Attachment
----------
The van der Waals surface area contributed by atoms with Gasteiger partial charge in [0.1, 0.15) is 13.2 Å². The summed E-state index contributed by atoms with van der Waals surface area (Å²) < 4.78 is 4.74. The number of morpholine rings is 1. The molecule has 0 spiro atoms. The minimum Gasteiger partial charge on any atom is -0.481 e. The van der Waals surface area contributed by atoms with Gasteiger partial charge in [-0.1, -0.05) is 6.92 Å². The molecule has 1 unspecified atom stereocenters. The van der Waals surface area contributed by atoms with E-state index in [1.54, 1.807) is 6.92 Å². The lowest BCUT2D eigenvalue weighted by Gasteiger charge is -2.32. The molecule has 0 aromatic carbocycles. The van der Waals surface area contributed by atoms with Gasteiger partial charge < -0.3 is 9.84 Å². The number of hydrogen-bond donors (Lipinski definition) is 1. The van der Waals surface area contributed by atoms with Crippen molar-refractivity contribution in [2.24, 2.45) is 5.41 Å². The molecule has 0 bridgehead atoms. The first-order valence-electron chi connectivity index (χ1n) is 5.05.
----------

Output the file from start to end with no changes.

The van der Waals surface area contributed by atoms with Gasteiger partial charge in [0.1, 0.15) is 13.2 Å². The summed E-state index contributed by atoms with van der Waals surface area (Å²) < 4.78 is 4.74. The number of morpholine rings is 1. The molecule has 0 spiro atoms. The minimum Gasteiger partial charge on any atom is -0.481 e. The van der Waals surface area contributed by atoms with Gasteiger partial charge in [-0.1, -0.05) is 6.92 Å². The molecule has 1 unspecified atom stereocenters. The van der Waals surface area contributed by atoms with E-state index in [1.54, 1.807) is 6.92 Å². The lowest BCUT2D eigenvalue weighted by Gasteiger charge is -2.32. The molecule has 0 aromatic carbocycles. The van der Waals surface area contributed by atoms with Gasteiger partial charge < -0.3 is 9.84 Å². The number of hydrogen-bond donors (Lipinski definition) is 1. The van der Waals surface area contributed by atoms with Crippen molar-refractivity contribution in [2.24, 2.45) is 5.41 Å². The molecule has 0 bridgehead atoms. The first-order valence-electron chi connectivity index (χ1n) is 5.05.